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Plant J. 2002 Nov;32(4):519-27.

Acyl CoA profiles of transgenic plants that accumulate medium-chain fatty acids indicate inefficient storage lipid synthesis in developing oilseeds.

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Centre for Novel Agricultural Products, Department of Biology, University of York, PO Box 373, York YO10 5YW, UK.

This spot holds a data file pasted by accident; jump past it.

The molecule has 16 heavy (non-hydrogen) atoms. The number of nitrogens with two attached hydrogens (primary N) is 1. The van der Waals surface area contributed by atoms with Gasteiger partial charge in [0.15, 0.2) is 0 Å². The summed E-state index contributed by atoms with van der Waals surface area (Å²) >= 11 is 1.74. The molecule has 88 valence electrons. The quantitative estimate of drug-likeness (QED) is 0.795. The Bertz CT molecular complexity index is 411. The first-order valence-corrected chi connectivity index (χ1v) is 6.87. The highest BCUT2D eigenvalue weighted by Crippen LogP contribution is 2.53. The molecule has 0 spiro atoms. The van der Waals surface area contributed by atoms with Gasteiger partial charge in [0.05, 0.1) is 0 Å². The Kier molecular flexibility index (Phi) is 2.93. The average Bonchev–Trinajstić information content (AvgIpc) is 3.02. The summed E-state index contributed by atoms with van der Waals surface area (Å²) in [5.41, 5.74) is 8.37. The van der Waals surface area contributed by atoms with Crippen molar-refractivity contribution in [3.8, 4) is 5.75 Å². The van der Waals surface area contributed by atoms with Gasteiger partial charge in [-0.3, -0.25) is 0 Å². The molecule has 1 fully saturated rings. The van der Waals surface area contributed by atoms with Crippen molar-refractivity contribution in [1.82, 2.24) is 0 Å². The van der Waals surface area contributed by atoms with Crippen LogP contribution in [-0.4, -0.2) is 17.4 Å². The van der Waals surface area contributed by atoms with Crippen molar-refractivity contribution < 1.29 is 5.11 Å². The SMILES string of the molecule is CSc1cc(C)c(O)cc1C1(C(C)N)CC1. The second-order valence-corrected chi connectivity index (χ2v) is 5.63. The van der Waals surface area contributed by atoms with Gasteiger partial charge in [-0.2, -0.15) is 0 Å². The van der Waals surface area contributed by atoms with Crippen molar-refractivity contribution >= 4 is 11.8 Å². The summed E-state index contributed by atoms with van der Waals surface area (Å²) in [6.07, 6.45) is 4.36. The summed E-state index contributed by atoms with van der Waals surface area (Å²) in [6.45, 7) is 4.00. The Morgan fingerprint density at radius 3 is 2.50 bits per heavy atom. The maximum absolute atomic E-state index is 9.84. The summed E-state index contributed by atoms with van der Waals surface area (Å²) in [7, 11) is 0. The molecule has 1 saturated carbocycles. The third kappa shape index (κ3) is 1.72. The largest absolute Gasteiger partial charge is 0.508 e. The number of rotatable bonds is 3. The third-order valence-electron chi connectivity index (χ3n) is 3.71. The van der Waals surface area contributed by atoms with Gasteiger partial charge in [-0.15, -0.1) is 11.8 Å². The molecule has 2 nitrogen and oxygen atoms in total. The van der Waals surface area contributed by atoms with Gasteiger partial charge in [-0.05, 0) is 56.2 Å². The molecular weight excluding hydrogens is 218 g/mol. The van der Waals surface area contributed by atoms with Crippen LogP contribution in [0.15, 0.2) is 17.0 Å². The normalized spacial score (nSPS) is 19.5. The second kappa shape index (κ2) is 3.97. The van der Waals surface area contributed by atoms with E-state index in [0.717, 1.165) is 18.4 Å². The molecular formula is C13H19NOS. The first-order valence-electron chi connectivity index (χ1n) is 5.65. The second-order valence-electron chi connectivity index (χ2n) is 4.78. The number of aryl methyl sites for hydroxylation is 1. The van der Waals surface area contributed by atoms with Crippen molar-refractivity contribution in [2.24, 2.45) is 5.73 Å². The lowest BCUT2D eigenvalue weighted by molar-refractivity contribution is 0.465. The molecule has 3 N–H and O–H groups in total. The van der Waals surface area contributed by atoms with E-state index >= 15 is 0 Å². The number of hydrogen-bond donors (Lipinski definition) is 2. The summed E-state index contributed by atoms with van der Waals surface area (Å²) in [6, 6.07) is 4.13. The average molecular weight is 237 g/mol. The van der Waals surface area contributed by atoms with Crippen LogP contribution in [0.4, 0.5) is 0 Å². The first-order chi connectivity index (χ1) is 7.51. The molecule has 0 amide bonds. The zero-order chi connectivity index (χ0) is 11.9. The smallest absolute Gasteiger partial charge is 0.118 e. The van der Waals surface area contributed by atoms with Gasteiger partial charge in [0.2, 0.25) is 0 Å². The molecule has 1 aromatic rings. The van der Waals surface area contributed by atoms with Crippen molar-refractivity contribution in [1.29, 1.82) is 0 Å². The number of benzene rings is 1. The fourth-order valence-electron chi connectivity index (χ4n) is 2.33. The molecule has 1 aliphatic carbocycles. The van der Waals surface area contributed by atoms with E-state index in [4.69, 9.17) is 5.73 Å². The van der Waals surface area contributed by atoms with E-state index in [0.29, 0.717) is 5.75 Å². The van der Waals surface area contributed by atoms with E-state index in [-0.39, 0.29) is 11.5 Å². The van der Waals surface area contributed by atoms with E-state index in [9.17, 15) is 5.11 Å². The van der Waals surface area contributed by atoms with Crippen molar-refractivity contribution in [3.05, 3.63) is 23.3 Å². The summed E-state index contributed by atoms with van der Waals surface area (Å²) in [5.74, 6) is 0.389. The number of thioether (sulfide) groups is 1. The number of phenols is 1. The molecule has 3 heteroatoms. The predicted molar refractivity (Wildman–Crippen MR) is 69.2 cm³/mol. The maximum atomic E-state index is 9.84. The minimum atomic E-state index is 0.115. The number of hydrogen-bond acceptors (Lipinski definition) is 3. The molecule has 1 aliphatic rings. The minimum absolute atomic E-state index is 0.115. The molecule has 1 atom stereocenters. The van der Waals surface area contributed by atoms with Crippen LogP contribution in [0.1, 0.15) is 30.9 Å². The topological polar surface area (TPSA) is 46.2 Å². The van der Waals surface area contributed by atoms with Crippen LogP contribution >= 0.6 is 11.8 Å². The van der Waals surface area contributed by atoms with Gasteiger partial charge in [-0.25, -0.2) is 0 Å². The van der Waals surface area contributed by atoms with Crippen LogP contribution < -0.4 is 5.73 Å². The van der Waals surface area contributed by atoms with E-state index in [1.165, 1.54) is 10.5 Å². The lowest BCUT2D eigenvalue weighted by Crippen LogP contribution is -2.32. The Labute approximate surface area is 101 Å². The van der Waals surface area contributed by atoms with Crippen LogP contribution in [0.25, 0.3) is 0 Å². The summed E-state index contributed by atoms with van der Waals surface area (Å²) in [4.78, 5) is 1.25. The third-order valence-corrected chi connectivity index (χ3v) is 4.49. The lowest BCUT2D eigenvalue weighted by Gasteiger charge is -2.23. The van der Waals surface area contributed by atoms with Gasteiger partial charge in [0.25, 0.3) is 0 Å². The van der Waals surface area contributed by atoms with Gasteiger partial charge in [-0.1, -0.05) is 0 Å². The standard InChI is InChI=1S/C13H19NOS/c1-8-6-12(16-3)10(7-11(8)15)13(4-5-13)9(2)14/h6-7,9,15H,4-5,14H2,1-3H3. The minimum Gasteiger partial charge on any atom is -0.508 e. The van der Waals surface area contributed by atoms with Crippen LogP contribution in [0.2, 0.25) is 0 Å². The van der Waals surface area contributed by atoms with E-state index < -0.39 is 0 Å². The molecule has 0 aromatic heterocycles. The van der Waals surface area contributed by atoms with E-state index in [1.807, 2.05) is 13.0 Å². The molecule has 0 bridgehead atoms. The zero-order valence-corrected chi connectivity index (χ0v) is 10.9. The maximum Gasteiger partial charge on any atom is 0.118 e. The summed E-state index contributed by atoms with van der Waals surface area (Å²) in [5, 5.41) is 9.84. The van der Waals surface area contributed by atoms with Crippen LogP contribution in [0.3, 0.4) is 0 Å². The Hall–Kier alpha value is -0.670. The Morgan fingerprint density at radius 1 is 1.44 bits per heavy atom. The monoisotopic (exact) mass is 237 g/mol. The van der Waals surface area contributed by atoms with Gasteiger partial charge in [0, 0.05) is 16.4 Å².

Several Brassica napus lines transformed with genes responsible for the synthesis of medium- or long-chain fatty acids were examined to determine limiting factor(s) for the subsequent accumulation of these fatty acids in seed lipids. Examination of a decanoic acid (10:0) accumulating line revealed a disproportionately high concentration of 10:0 CoA during seed development compared to long-chain acyl CoAs isolated from the same tissues, suggesting that poor incorporation of 10:0 CoA into seed lipids limits 10:0 fatty acid accumulation. This relationship was also seen for dodecanoyl (12:0) CoA and fatty acid in a high 12:0 line, but not for octadecanoic (18:0) CoA and fatty acid in a high 18:0 line. Comparison of 10:0 CoA and fatty acid proportions from seeds at different developmental stages for transgenic B. napus and Cuphea hookeriana, the source plant for the medium-chain thioesterase and 3-ketoacyl-ACP synthase transgenes, revealed that C. hookeriana incorporates 10:0 CoA into seed lipids more efficiently than transgenic B. napus. Furthermore, beta-oxidation and glyoxylate cycle activities were not increased above wild type levels during seed development in the 8:0/10:0 line, suggesting that lipid catabolism was not being induced in response to the elevated 10:0 CoA concentrations. Taken together, these data suggest that transgenic plants that are engineered to synthesize medium-chain fatty acids may lack the necessary mechanisms, such as specific acyltransferases, to incorporate these fatty acids efficiently into seed lipids.

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